Earlier this year, the U.S. Food and Drug Administration (FDA) proposed two food safety rules mandated under the Food Safety Modernization Act (FSMA) – exactly two years to the date that President Barack Obama signed this sweeping food safety legislation into law.
The implementation of the FSMA, which establishes rules pertaining to fruits and vegetables, imports and outbreak prevention, came more slowly than what was originally expected following a flurry of activity and promises of sweeping reforms.
What has happened during this two-year delay?
According to recent Pew Health Group statistics, 15 foodborne illness outbreaks have been attributed to FDA-regulated products since the signing of the FSMA.
Such incidents led to 1,395 illnesses, 437 hospitalizations and 40 deaths.
The number of outbreaks has resulted in some food safety advocates becoming frustrated and even filing a lawsuit against FDA Commissioner Margaret Hamburg and Acting Director of the White House’s Office of Management and Budget Jeffrey Zients. The suit, filed by the Center for Food Safety and the Center for Environmental Health, sought injunctive relief for the FSMA delays, claiming that seven deadlines were missed for rule implementation.
What are the first proposed rules of this landmark legislation?
The two newly proposed food safety rules announced by FDA at the beginning of the year include:
- Preventive Controls for Human Food: Requires all manufacturers selling food in the U.S. to develop and follow formal plans for preventing contamination of their products as well as for correcting problems when they arise. The rule applies to food grown both domestically and internationally.
- Standards for Produce Safety: Requires stricter standards for growing, harvesting, packing and holding fruits and vegetables. The rule only applies to foods consumed when raw, such as berries and salad greens.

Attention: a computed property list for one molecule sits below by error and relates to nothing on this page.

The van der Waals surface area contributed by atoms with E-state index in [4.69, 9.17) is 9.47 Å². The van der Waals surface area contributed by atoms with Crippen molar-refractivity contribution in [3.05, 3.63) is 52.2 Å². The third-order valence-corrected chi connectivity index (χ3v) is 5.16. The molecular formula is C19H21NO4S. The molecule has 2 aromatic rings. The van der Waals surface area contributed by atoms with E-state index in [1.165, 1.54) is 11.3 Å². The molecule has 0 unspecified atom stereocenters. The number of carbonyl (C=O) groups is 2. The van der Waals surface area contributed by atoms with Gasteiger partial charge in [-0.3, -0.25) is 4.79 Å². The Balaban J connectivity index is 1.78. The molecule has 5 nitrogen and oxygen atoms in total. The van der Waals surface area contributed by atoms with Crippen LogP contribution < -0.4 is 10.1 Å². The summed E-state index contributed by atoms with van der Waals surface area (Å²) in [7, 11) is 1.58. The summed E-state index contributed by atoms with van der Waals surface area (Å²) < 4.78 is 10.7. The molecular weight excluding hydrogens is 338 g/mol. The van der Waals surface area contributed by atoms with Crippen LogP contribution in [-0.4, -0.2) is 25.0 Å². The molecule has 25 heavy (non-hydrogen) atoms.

How did industry members respond?
There have been mixed reactions from the food industry.
Some industry groups, like the Grocery Manufacturers Association (GMA), have publicly praised FDA for implementing the FSMA rules even after the two year wait. They believe the new rules will make significant strides in efforts to improve food safety by enhancing food production and manufacturing processes.
But some farmers and producers argue that the proposed rules will lead to extra implementation expenses.
That being said, it is only a matter of time before people realize that the benefit of preventing an estimated 1.75 million foodborne illnesses a year outweighs the costs.
After the 120 day public comment period closes for the two proposed rules, FDA will take feedback into consideration while making changes to the final regulations. Following the adjustments, the rules will be passed. Still, it may be several years before full implementation is in effect across all food processors and farms.
Beyond the two rules discussed above, it is difficult to predict the timing of future FSMA-mandated regulations. There are still more than 50 rules that need to be implemented.
This can seem overwhelming for food industry members. Fortunately, effectively anticipating and preparing for rule implementation can ease the shock.